Dark Energy: Studying the Expansion and Fate of the Universe
Since ancient times, people have stared into the heavens and pondered what was out there—what the fate of our universe might be. Dr. Priyamvada Natarajan’s, Yale Professor of Astronomy and Physics, research into dark energy has brought us closer than ever to answering these questions.
What is Dark Energy?
As Professor Natarajan admits, dark energy is currently one of the great embarrassments of astrophysics: it makes up roughly 72% of the universe, yet there is no consensus on what exactly dark energy is. As she described in a recent publication in Science, dark energy is an unknown material with negative pressure originally hypothesized to explain one of the most troubling conundrums of astrophysics.
Gravity, one of the four fundamental forces that act in our environment , causes objects with mass to attract each other. Beyond keeping the planets and their moons in orbit, gravity is also what makes people fall when they trip. Gravity should be pulling all the bodies in the universe towards each other and ultimately cause our universe to shrink and collapse inward upon itself. Yet despite this, astrophysicists have determined that the universe is expanding at an accelerating rate. For this to be possible, there must be a greater force that opposes gravity on the scale of the larger universe.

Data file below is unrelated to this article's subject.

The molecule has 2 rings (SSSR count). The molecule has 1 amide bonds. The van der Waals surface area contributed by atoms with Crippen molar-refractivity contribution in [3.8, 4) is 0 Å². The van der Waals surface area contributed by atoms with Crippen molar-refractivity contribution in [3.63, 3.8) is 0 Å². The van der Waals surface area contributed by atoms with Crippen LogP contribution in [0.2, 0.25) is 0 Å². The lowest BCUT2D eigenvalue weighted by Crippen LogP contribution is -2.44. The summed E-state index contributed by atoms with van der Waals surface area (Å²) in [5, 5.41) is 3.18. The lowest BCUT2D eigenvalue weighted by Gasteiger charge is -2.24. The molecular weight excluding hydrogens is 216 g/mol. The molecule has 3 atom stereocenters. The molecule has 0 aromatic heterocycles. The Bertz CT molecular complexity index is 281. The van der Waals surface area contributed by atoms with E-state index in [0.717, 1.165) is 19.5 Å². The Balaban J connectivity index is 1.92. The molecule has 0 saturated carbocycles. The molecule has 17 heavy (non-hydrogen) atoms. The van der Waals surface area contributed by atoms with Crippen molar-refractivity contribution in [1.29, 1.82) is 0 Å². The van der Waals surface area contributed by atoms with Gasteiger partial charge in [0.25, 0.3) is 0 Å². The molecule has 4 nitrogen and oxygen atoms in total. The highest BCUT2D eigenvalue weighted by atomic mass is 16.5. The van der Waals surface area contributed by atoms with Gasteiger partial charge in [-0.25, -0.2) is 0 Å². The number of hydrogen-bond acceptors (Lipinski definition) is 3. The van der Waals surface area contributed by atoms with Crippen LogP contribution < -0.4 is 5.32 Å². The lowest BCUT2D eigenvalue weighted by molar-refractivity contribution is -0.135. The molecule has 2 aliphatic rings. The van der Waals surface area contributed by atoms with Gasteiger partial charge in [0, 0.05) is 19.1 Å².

Dark energy was postulated to be a solution to this puzzle since dark energy, having negative pressure, is an expanding repulsive force that opposes the coalescing force of gravity. Though scientists aren’t precisely sure what dark energy is, they have been able to model its properties and behavior. To provide a more descriptive image of dark energy, it can be imagined as a fluid modeled by the equation P=w. This is the hypothesized equation of state for dark energy, yet definitively determining this equation of state has remained one of the main goals for cosmologists today.
Dark Energy vs. Dark Matter